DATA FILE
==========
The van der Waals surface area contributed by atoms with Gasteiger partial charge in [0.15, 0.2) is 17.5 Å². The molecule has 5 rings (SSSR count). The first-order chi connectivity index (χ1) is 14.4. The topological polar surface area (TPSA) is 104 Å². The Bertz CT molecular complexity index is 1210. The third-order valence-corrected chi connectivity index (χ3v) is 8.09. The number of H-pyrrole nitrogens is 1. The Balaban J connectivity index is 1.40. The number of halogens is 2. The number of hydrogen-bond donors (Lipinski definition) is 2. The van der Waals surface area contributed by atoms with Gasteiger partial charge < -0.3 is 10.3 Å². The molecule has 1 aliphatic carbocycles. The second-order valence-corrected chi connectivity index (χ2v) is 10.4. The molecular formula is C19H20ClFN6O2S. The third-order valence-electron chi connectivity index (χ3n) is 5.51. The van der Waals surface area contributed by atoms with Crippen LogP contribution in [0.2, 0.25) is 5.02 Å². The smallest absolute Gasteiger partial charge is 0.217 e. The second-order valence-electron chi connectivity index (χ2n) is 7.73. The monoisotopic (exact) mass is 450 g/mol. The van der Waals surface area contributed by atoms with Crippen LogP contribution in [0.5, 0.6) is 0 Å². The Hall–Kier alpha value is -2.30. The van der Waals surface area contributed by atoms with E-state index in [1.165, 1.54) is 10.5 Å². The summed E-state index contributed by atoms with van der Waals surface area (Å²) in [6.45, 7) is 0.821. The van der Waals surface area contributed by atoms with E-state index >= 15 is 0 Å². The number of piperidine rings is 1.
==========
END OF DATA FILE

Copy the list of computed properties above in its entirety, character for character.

The van der Waals surface area contributed by atoms with Gasteiger partial charge in [0.15, 0.2) is 17.5 Å². The molecule has 5 rings (SSSR count). The first-order chi connectivity index (χ1) is 14.4. The topological polar surface area (TPSA) is 104 Å². The Bertz CT molecular complexity index is 1210. The third-order valence-corrected chi connectivity index (χ3v) is 8.09. The number of H-pyrrole nitrogens is 1. The Balaban J connectivity index is 1.40. The number of halogens is 2. The number of hydrogen-bond donors (Lipinski definition) is 2. The van der Waals surface area contributed by atoms with Gasteiger partial charge < -0.3 is 10.3 Å². The molecule has 1 aliphatic carbocycles. The second-order valence-corrected chi connectivity index (χ2v) is 10.4. The molecular formula is C19H20ClFN6O2S. The third-order valence-electron chi connectivity index (χ3n) is 5.51. The van der Waals surface area contributed by atoms with Crippen LogP contribution in [0.2, 0.25) is 5.02 Å². The smallest absolute Gasteiger partial charge is 0.217 e. The second-order valence-electron chi connectivity index (χ2n) is 7.73. The monoisotopic (exact) mass is 450 g/mol. The van der Waals surface area contributed by atoms with Crippen LogP contribution in [0.5, 0.6) is 0 Å². The Hall–Kier alpha value is -2.30. The van der Waals surface area contributed by atoms with E-state index in [1.165, 1.54) is 10.5 Å². The summed E-state index contributed by atoms with van der Waals surface area (Å²) in [6.45, 7) is 0.821. The van der Waals surface area contributed by atoms with E-state index >= 15 is 0 Å². The number of piperidine rings is 1.